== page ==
Aradhyas, as has been indicated, differ from other Brahmans in general in some of their customs. Before they partake of food, they make an offering of it to the lingam which they are wearing. As they cannot eat without making this offering, they have the entire meal served up at the commencement thereof. They offer the whole to the lingam, and then begin to eat. They do not accept offerings distributed in temples as other Brahmans do, because they have already been offered to the God, and cannot therefore be offered again to the lingam. Unlike other Lingayats, Aradhyas believe in the Vedas, to which they give allegorical interpretations. They are fond of reading Sanskrit, and a few have been well-known Telugu poets. Thus, Palapuri Somanatha, who lived in the fourteenth century A.D., composed the Basava Purana and the Panditaradhya Charitra, and the brothers Piduparthi Somanatha and the Basavakavi, who lived in the sixteenth century, composed other religious works.
Aradhyas marry among themselves, and occasionally take girls in marriage from certain of the Niyogi subdivisions of the Northern Circars. This would seem to show that they were themselves Niyogis, prior to their conversion.
They do not intermarry with Aruvelu Niyogis.
Unlike other Brahmans, they bury their dead in a sitting posture. They observe death pollution for ten days, and perform the ekodishta and other Brahminical ceremonies for their progenitors. They perform annually, not the Brahminical sradha, but the aradhana. In the latter, there is no apasavyam (wearing the sacred thread from right to left), and no use of gingelly seeds and dharba grass. Nor is there homam (raising the sacrificial fire), parvanam (offering of rice-balls), or oblation of water. Widows do not have their heads shaved.
The title of the Aradhyas is always Aradhya.
Arakala.—A small class of cultivators, recorded mainly from the Kurnool district. The name is possibly derived from araka, meaning a plough with bullocks, or from arakadu, a cultivator.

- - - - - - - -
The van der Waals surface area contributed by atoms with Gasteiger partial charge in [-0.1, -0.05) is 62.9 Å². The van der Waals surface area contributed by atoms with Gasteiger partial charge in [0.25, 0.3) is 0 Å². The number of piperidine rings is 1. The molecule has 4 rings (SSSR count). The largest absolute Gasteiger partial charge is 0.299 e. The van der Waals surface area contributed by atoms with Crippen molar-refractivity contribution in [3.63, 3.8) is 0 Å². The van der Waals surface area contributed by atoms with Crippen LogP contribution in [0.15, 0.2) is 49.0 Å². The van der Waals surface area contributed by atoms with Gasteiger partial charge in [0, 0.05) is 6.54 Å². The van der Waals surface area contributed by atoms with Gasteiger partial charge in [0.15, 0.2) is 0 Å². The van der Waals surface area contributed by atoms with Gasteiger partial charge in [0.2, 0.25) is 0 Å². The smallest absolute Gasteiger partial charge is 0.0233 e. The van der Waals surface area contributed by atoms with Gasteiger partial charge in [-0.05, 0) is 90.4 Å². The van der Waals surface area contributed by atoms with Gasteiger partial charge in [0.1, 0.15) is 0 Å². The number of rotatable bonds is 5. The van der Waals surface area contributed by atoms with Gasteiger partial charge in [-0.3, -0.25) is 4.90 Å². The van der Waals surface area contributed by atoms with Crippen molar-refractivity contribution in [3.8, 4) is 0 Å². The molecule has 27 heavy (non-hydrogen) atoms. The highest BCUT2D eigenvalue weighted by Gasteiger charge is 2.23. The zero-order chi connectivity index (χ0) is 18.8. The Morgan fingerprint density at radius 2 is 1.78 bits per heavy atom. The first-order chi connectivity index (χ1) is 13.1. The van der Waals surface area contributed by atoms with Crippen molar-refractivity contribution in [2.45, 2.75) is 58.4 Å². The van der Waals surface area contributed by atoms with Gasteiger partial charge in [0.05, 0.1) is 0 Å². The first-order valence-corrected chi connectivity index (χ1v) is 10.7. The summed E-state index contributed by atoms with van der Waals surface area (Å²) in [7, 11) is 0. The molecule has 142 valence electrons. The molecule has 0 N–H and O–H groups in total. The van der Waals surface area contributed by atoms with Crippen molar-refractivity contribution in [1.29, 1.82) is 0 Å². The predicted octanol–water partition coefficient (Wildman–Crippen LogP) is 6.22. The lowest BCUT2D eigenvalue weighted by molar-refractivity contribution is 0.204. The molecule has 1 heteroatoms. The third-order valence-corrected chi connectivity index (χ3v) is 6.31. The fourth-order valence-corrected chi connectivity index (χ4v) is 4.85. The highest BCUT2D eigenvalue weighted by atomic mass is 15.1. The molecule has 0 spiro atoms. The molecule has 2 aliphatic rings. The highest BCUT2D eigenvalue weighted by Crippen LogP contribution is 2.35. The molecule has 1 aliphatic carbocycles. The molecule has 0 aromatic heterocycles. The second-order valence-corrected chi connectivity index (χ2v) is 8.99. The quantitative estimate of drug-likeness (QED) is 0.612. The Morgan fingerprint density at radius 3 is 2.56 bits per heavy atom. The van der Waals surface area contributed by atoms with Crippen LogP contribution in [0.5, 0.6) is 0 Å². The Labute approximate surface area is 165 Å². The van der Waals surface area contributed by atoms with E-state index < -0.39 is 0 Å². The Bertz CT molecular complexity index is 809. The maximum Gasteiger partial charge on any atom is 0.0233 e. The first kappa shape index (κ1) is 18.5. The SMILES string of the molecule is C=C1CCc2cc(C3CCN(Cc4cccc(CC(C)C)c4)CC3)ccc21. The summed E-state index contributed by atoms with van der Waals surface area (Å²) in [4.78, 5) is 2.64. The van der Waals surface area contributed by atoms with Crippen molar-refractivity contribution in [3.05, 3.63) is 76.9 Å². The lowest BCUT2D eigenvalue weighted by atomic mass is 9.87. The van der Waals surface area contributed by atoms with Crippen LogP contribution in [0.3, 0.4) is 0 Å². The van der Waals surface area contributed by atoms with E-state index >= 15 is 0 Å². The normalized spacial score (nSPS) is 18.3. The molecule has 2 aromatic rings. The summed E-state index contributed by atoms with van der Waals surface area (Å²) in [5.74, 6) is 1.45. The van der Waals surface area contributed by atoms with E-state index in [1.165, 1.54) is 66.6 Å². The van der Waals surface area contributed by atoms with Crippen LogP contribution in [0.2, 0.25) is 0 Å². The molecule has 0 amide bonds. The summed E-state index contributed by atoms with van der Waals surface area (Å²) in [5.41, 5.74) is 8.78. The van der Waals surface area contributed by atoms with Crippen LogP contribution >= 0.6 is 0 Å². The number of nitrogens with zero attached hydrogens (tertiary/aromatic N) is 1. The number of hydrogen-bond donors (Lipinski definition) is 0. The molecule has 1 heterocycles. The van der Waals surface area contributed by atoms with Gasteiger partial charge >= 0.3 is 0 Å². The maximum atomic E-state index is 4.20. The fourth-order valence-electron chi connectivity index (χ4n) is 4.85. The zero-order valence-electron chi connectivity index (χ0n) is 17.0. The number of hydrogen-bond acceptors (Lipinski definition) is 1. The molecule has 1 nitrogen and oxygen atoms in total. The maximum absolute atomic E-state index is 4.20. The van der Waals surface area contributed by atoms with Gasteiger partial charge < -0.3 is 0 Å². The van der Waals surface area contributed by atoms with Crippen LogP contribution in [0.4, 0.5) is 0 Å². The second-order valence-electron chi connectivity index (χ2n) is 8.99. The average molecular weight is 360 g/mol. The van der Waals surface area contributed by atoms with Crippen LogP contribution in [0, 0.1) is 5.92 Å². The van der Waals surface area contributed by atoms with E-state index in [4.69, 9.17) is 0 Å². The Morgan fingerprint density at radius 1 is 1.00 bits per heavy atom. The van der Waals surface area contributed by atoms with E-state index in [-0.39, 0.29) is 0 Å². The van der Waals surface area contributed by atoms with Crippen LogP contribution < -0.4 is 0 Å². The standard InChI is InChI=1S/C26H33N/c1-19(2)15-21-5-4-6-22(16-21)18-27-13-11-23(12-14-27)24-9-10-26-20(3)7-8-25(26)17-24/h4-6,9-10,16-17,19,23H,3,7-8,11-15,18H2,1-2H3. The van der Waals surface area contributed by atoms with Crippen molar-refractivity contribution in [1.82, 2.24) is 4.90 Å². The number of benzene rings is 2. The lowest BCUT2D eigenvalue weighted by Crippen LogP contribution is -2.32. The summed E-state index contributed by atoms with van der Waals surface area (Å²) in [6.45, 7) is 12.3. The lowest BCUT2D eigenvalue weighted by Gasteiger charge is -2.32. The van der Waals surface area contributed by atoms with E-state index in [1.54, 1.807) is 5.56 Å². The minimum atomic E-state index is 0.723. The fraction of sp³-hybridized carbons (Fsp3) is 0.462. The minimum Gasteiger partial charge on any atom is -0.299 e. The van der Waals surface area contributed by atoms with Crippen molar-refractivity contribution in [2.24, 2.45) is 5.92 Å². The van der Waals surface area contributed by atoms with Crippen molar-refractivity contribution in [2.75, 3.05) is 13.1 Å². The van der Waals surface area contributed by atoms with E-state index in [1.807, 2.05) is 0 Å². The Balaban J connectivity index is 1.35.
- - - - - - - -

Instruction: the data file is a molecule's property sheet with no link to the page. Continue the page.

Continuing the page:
Arampukatti.—The name, denoting those who tie flower-buds or prepare garlands, of a sub-division of Vellalas.
Aranadan, See Ernadan,
Arane (lizard).—An exogamous sub-sept of Kappiliyan.
Arashina (turmeric).—A gotra or exogamous sept of Agasa, Kurni, Kuruba, and Odde. The equivalent Pasupula occurs as an exogamous sept of Devanga. In Southern India, turmeric (Curcuma) is commonly called saffron (Crocus). Turmeric enters largely into Hindu ceremonial. For example, the practice of smearing the face with it is very widespread among females, and, thinking that it will give their husbands increase of years, women freely bathe themselves with turmeric water. The use of water, in which turmeric has been infused, and by which they give the whole body a bright yellow colour, is prescribed to wives as a mark of the conjugal state, and forbidden to widows.*
* Ellis. Kural.
To ward off the evil eye, a vessel containing turmeric water and other things is waved in front of the bridal couple at weddings. Or they are bathed in turmeric water, which they pour over each other. The tali or bottu (gold marriage badge) is attached to a cotton thread dyed with turmeric, and, among some castes, the tying together of the hands of the bride and bridegroom with such a thread is the binding portion of the ceremony.
Arasu or Rajpinde.—"This caste," Mr. Lewis Rice writes (1877)'.—* "are relatives of or connected with the Rajahs of Mysore. During the life-time of the late Maharaja, they were divided into two factions in consequence of the refusal of thirteen families headed by the Dalavayi (the chief of the female branch) to pay respect to an illegitimate son of His Highness. The other eighteen families consented to the Rajah's wishes, and treat the illegitimate branch, called Komarapatta, as equals.
* Mysore and Coorg Gazetteer, 1876-78.
The two divisions intermarry and eat together, and the family quarrel, though serious at the time, is not likely to be permanent. They are employed chiefly under Government and in agriculture, most of the former being engaged in the palace at Mysore. Rajpindes are both Vishnavites and Sivites, and their priests are both Brabmans and Lingayat Waders."